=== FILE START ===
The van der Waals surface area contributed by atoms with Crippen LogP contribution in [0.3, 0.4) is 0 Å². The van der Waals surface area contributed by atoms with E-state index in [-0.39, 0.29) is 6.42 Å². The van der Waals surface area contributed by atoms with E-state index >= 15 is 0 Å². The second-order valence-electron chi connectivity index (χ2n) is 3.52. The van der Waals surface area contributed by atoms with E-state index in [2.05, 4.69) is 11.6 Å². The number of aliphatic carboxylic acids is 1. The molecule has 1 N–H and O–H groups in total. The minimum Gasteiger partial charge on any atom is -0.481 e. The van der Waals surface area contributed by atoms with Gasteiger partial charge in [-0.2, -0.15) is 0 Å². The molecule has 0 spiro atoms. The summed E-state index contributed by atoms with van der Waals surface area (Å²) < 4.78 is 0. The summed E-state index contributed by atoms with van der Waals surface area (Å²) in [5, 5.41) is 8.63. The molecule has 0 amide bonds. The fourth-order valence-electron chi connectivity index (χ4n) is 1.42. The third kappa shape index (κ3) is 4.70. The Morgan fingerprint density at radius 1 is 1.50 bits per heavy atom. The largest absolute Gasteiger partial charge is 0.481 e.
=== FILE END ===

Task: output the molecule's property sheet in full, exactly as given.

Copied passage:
The van der Waals surface area contributed by atoms with Crippen LogP contribution in [0.3, 0.4) is 0 Å². The van der Waals surface area contributed by atoms with E-state index in [-0.39, 0.29) is 6.42 Å². The van der Waals surface area contributed by atoms with E-state index >= 15 is 0 Å². The second-order valence-electron chi connectivity index (χ2n) is 3.52. The van der Waals surface area contributed by atoms with E-state index in [2.05, 4.69) is 11.6 Å². The number of aliphatic carboxylic acids is 1. The molecule has 1 N–H and O–H groups in total. The minimum Gasteiger partial charge on any atom is -0.481 e. The van der Waals surface area contributed by atoms with Gasteiger partial charge in [-0.2, -0.15) is 0 Å². The molecule has 0 spiro atoms. The summed E-state index contributed by atoms with van der Waals surface area (Å²) < 4.78 is 0. The summed E-state index contributed by atoms with van der Waals surface area (Å²) in [5, 5.41) is 8.63. The molecule has 0 amide bonds. The fourth-order valence-electron chi connectivity index (χ4n) is 1.42. The third kappa shape index (κ3) is 4.70. The Morgan fingerprint density at radius 1 is 1.50 bits per heavy atom. The largest absolute Gasteiger partial charge is 0.481 e.